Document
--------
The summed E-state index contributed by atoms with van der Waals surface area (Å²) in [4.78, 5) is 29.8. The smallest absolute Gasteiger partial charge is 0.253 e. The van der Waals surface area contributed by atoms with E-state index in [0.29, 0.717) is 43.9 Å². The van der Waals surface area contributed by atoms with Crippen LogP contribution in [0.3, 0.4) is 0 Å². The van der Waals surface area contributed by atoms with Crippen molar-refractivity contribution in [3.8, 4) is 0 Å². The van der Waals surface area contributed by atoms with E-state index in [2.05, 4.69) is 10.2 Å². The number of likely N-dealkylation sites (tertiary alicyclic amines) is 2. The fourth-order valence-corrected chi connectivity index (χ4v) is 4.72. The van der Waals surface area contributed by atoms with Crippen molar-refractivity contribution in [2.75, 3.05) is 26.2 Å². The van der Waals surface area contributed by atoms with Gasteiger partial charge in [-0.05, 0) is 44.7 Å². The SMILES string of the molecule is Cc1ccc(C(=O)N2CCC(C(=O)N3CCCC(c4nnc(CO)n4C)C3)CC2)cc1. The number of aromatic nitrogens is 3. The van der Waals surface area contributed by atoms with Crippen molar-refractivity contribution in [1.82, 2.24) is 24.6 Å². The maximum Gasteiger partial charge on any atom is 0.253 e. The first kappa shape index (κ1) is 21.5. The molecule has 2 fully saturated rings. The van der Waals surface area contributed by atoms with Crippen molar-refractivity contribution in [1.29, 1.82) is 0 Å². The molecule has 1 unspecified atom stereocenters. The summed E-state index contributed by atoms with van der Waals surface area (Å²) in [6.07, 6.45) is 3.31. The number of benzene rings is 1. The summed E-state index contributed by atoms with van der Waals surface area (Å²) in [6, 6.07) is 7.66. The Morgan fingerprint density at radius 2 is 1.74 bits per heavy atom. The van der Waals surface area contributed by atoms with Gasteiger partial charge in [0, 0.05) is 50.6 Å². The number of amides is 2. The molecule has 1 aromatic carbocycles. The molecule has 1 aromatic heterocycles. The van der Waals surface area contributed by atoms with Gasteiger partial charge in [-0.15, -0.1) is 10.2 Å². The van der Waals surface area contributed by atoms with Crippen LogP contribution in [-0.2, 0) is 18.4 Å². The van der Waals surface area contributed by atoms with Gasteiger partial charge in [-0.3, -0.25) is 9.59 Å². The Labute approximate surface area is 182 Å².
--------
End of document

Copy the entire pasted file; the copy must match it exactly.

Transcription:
The summed E-state index contributed by atoms with van der Waals surface area (Å²) in [4.78, 5) is 29.8. The smallest absolute Gasteiger partial charge is 0.253 e. The van der Waals surface area contributed by atoms with E-state index in [0.29, 0.717) is 43.9 Å². The van der Waals surface area contributed by atoms with Crippen LogP contribution in [0.3, 0.4) is 0 Å². The van der Waals surface area contributed by atoms with Crippen molar-refractivity contribution in [3.8, 4) is 0 Å². The van der Waals surface area contributed by atoms with E-state index in [2.05, 4.69) is 10.2 Å². The number of likely N-dealkylation sites (tertiary alicyclic amines) is 2. The fourth-order valence-corrected chi connectivity index (χ4v) is 4.72. The van der Waals surface area contributed by atoms with Crippen molar-refractivity contribution in [2.75, 3.05) is 26.2 Å². The van der Waals surface area contributed by atoms with Gasteiger partial charge in [-0.05, 0) is 44.7 Å². The SMILES string of the molecule is Cc1ccc(C(=O)N2CCC(C(=O)N3CCCC(c4nnc(CO)n4C)C3)CC2)cc1. The number of aromatic nitrogens is 3. The van der Waals surface area contributed by atoms with Crippen molar-refractivity contribution in [1.82, 2.24) is 24.6 Å². The maximum Gasteiger partial charge on any atom is 0.253 e. The first kappa shape index (κ1) is 21.5. The molecule has 2 fully saturated rings. The van der Waals surface area contributed by atoms with Crippen molar-refractivity contribution in [1.29, 1.82) is 0 Å². The molecule has 1 unspecified atom stereocenters. The summed E-state index contributed by atoms with van der Waals surface area (Å²) in [6.07, 6.45) is 3.31. The number of benzene rings is 1. The summed E-state index contributed by atoms with van der Waals surface area (Å²) in [6, 6.07) is 7.66. The Morgan fingerprint density at radius 2 is 1.74 bits per heavy atom. The van der Waals surface area contributed by atoms with Gasteiger partial charge in [0, 0.05) is 50.6 Å². The number of amides is 2. The molecule has 1 aromatic carbocycles. The molecule has 1 aromatic heterocycles. The van der Waals surface area contributed by atoms with Gasteiger partial charge in [-0.15, -0.1) is 10.2 Å². The van der Waals surface area contributed by atoms with Crippen LogP contribution in [-0.2, 0) is 18.4 Å². The van der Waals surface area contributed by atoms with Gasteiger partial charge in [-0.3, -0.25) is 9.59 Å². The Labute approximate surface area is 182 Å².